Nine Early Stage Researcher in Marine Climate Change

aramacc690ARAMACC (“Annually Resolved Archives of Marine Climate Change”; aramacc.com) is an EU-funded international collaboration whose scientific goal is to use the shells of very long-lived molluscs as a record of environmental change in the northeast Atlantic ocean over the past thousand years. The research is based on the relatively recent discovery that the annual banding in the shells of some marine molluscs can be used to develop long timelines, or chronologies, of shell material using methods identical to those used in tree-ring research. The scientific field that has developed out of this discivery is called “sclerochronology” (or “shell-ring research”). The idea behind ARAMACC science is to develop a network of these shell-based chronologies in the northeast Atlantic ocean, and at the same time to advance the applications of this kind of research in the fields of biology, climate modelling, proxy development and environmental monitoring.

As a Marie Curie Intial Training Network, ARAMACC also focusses on training the next generation of specialist researchers. Ten PhD students will be funded by ARAMACC, each for a total of three years, and each will specialize in a specific aspect of the science of sclerochronology. The ARAMACC team is made up of scientists from Croatia, France, Germany, the Netherlands, Norway, Portugal and the UK.

ARAMACC currently has 9 Early Stage Researcher (ESR) positions available at six centres across Europe. Each ESR position will be attached to a host university for the award of a PhD.

The ESRs will be trained in the full range of skills associated with shell-ring research (sclerochronology), including climate reconstruction, climate modelling, biological and environmental drivers of shell growth, and novel geochemical proxies.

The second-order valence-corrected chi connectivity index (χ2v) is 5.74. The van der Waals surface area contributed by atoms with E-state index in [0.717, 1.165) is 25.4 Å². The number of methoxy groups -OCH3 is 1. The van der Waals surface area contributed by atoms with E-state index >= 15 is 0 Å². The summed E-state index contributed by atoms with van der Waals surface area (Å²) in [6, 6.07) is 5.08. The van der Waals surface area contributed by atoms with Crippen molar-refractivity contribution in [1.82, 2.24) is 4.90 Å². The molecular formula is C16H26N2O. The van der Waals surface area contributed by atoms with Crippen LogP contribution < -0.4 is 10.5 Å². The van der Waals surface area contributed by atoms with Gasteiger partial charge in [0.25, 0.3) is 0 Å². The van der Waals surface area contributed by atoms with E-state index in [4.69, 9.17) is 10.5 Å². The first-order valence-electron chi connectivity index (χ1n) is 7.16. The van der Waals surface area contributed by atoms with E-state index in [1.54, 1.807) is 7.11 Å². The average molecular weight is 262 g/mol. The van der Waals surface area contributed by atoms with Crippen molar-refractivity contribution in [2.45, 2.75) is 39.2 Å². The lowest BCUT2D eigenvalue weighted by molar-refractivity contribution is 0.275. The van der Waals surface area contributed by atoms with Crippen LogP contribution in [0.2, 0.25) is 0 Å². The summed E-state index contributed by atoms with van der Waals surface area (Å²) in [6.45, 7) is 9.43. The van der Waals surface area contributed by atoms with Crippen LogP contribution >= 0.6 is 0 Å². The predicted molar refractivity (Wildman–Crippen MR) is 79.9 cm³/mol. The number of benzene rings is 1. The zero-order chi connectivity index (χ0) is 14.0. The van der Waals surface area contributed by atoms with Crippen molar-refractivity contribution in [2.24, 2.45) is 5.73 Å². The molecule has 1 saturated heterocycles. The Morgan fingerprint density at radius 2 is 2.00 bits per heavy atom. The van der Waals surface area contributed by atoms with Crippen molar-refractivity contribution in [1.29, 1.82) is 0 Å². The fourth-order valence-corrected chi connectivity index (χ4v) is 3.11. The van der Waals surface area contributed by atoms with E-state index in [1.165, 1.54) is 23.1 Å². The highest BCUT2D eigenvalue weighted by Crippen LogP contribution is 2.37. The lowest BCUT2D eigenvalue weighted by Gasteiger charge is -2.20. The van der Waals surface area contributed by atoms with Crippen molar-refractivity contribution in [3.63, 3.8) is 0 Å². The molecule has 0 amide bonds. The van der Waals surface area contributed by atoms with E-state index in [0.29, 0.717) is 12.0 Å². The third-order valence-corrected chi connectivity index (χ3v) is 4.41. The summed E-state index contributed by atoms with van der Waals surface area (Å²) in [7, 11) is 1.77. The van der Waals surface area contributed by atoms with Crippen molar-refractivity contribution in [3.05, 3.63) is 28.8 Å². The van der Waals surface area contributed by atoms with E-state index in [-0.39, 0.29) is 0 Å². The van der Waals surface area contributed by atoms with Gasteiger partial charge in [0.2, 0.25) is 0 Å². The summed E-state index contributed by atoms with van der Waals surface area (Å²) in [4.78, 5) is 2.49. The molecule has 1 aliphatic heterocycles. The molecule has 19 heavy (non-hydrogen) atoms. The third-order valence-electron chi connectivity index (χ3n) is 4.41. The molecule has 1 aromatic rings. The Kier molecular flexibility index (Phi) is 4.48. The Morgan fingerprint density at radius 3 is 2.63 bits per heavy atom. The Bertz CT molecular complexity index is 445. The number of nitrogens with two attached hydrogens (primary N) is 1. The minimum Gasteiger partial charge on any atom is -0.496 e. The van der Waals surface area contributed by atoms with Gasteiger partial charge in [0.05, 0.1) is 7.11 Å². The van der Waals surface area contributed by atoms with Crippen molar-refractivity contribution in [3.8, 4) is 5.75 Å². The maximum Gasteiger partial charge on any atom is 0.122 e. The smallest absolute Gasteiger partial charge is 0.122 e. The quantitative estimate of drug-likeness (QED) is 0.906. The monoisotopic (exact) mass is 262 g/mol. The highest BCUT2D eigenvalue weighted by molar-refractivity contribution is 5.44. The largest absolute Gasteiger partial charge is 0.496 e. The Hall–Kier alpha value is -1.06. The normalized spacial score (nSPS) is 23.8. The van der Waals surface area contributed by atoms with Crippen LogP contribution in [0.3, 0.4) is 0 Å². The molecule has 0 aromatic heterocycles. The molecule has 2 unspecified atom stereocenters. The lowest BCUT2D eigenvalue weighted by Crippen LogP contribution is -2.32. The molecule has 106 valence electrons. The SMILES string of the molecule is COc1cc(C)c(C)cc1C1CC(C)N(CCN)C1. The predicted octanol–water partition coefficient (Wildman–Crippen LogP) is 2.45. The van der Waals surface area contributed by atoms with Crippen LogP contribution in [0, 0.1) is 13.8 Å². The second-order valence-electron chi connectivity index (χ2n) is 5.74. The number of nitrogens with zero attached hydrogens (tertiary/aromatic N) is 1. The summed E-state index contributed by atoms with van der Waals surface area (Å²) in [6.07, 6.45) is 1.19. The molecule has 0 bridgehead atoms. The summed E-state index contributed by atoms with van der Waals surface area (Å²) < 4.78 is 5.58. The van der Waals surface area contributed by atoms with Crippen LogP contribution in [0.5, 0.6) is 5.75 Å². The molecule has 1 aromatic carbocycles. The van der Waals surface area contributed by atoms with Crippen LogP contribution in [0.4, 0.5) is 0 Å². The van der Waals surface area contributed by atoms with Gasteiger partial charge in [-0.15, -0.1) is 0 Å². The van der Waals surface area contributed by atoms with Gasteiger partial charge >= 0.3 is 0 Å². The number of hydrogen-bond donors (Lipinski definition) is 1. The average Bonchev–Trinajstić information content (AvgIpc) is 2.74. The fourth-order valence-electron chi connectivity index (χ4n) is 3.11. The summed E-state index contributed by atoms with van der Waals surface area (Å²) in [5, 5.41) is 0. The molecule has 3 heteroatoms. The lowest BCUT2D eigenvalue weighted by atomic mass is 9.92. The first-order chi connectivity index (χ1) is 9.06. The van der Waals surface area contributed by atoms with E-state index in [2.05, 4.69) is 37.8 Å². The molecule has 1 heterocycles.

From the point of view of the relatively new science of sclerochronology, ARAMACC presents a great opportunity to move the field forward with an injection of new blood and new ideas.

We are looking for ESRs to work on projects in four broad application groups:

Five projects involving shell-based chronology construction and the reconstruction of marine variability in the northeast Atlantic region (based at Bergen, Norway (x2), Bangor, UK (x2) and Brest, France)
One project working with aplications to climate modelling applications (based at Helmholtz-Zentrum, Geesthacht, Germany)
One project will focus on the biological and environmental drivers of shells growth (based at NIOZ, Netherlands)
Two projects will involve the development of novel shell proxies (trace element incorporation and shell crystal fabrics; both based at Mainz, Germany)

For detailed information on the nine positions and general rules of recruitment, please visit our website at aramacc.com.